With a brutal five-year survival rate below 40%, adrenocortical carcinoma is not only rare, it is also somewhat misunderstood. New research may shed light on this condition and even provide a path to future treatment options.
Adrenocortical carcinoma (ACC) is an aggressive orphan malignancy that confers a less than 35% survival rate at five years. In addition to its aggressiveness, up to 60% of ACC is associated with hormonal access, with patients presenting with Cushing syndrome (hypercortisolism), Conn syndrome (hyperaldosteronism), or virilization in women (androgen excess). Many patients present late and with metastatic disease, which contributes to poor survival. Surgical resection is first-line therapy, but many tumors are unresectable or recur. Other treatments for ACC have been shown to have minimal benefit, ACC being a devastating diagnosis.
Although it is rare (with an incidence of 0.7–2.0 cases/million habitants/year), in 2013, four patients with ACC were seen at the University of Colorado Hospital’s CU Cancer Center in Denver, providing clinicians and researchers with an unusual opportunity to gain insight into the disease. They were seeking treatment by a multidisciplinary team led by Margaret E. Wierman, MD, and Stephen Leong, MD, co-directors of an Adrenal Neoplasm Program forging new territory in the field. Katja Kiseljak-Vassiliades, DO, had joined Wierman’s lab as a fellow, to explore mechanisms of endocrine tumorigenesis, which has been her interest since early in medical training. “The mechanisms of endocrine tumorigenesis seem to be different than those of classic human malignancies,” she explains. “In pituitary tumors, for example, some of the molecular mechanisms that we see even in advanced malignancy are present, such as epithelial mesenchymal transition, although these tumors never metastasize. So, I think we can learn from these indolent tumors and inform common human malignancies by understanding what the differences are and, with the most aggressive tumors, such as adrenocortical carcinoma and anaplastic thyroid carcinoma, how the molecular signature affects cancer growth and prognosis.”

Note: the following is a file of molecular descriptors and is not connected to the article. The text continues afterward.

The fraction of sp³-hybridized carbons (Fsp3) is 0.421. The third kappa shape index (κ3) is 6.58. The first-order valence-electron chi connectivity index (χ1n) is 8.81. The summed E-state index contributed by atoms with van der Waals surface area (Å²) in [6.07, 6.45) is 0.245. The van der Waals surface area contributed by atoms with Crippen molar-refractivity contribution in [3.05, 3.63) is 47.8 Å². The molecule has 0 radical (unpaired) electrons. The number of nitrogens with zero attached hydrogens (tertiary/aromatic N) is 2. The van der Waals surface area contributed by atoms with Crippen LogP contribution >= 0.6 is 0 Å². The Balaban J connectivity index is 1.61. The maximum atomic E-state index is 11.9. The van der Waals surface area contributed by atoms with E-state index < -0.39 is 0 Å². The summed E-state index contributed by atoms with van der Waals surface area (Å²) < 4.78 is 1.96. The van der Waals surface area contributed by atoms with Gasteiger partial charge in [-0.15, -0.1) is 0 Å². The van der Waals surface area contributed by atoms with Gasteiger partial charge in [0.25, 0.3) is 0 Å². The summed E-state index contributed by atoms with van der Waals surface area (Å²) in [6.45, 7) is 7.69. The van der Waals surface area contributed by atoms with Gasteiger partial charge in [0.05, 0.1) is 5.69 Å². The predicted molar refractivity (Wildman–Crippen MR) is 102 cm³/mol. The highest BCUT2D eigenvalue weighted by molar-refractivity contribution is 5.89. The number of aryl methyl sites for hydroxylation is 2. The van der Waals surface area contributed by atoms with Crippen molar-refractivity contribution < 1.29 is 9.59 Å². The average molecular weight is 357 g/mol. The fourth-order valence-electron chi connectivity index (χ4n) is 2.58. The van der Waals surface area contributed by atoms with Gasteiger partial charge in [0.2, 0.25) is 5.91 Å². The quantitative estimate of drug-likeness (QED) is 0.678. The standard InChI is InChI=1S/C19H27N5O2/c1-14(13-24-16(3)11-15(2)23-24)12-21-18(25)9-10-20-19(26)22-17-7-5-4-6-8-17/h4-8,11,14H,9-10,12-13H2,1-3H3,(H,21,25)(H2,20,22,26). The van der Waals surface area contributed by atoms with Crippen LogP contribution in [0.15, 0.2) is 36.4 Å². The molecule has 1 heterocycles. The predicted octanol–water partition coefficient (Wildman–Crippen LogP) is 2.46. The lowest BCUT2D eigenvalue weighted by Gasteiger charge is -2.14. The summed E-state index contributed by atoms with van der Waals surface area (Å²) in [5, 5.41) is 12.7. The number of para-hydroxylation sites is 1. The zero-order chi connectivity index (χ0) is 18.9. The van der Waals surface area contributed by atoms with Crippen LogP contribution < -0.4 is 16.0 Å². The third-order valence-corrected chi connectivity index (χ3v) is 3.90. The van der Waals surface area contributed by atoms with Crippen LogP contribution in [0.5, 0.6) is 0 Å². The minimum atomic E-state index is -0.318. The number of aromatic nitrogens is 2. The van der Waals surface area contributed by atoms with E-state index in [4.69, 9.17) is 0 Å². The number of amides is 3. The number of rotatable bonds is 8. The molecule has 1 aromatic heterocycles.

Preclinical Models Move the Field Forward
When the four patients with ACC presented to the clinic, Kiseljak-Vassiliades says, “we quickly realized that there were no good treatments for these patients. Our team examined what kind of preclinical models and research were available in adrenal cancer. However, progress was slow because preclinical models were scarce, with no animal models available.” The team at CU started treating the patients with mitotane, an insecticide-based adrenolytic and currently the only FDA-approved drug for adrenal cancer, and communicated with other adrenal cancer experts around the country, including Gary Hammer, MD, at the University of Michigan Rogel Cancer Center in Ann Arbor and Mouhammed Habra, MD, FACP, FACE, from the MD Anderson Cancer Center, in Houston, Texas, to establish an effective clinical protocol.
“I think we can learn from these indolent tumors and inform common human malignancies by understanding what the differences are and, with the most aggressive tumors, such as adrenocortical carcinoma and anaplastic thyroid carcinoma, how the molecular signature affects cancer growth and prognosis.” – Katja Kiseljak-Vassiliades, DO, University of Colorado Hospital, CU Cancer Center, Denver
The real breakthrough came when the team collaborated with the gastrointestinal (GI) tumor group including Stephen Leong, MD, and Todd Pitts, MD at University of Colorado, who had developed patient-derived xenografts (PDXs) in colorectal cancer and advised the endocrine team to develop similar models for adrenal cancer. The CU adrenal tumor team’s two 2018 studies, “Development of new preclinical models to advance adrenocortical carcinoma research,” published in Endocrine-Related Cancer, and “Elucidating the Role of the Maternal Embryonic Leucine Zipper Kinase in Adrenocortical Carcinoma,” published in Endocrinology, show how the first two ACC cell lines (CU-ACC1 and CU-ACC2) and two corresponding mouse models of the disease can be used to identify and target potential tumorigenic pathways underlying ACC.